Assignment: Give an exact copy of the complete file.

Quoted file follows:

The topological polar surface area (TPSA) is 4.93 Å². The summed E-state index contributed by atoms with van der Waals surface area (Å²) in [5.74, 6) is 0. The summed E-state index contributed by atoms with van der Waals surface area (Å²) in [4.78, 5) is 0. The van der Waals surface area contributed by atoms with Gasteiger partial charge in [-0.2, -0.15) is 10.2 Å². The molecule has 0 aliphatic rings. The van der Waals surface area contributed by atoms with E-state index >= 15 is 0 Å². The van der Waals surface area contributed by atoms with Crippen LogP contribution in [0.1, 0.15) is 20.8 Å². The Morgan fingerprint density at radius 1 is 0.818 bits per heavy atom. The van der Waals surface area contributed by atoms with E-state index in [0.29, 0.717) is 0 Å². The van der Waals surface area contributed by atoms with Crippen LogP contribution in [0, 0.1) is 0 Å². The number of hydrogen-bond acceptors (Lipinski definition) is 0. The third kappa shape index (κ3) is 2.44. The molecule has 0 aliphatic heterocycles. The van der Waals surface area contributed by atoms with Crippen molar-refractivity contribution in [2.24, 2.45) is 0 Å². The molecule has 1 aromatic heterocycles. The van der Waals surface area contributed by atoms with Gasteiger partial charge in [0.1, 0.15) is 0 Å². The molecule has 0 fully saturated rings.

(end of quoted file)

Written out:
The topological polar surface area (TPSA) is 4.93 Å². The summed E-state index contributed by atoms with van der Waals surface area (Å²) in [5.74, 6) is 0. The summed E-state index contributed by atoms with van der Waals surface area (Å²) in [4.78, 5) is 0. The van der Waals surface area contributed by atoms with Gasteiger partial charge in [-0.2, -0.15) is 10.2 Å². The molecule has 0 aliphatic rings. The van der Waals surface area contributed by atoms with E-state index >= 15 is 0 Å². The van der Waals surface area contributed by atoms with Crippen LogP contribution in [0.1, 0.15) is 20.8 Å². The Morgan fingerprint density at radius 1 is 0.818 bits per heavy atom. The van der Waals surface area contributed by atoms with E-state index in [0.29, 0.717) is 0 Å². The van der Waals surface area contributed by atoms with Crippen LogP contribution in [0, 0.1) is 0 Å². The number of hydrogen-bond acceptors (Lipinski definition) is 0. The third kappa shape index (κ3) is 2.44. The molecule has 0 aliphatic heterocycles. The van der Waals surface area contributed by atoms with Crippen molar-refractivity contribution in [2.24, 2.45) is 0 Å². The molecule has 1 aromatic heterocycles. The van der Waals surface area contributed by atoms with Gasteiger partial charge in [0.1, 0.15) is 0 Å². The molecule has 0 fully saturated rings.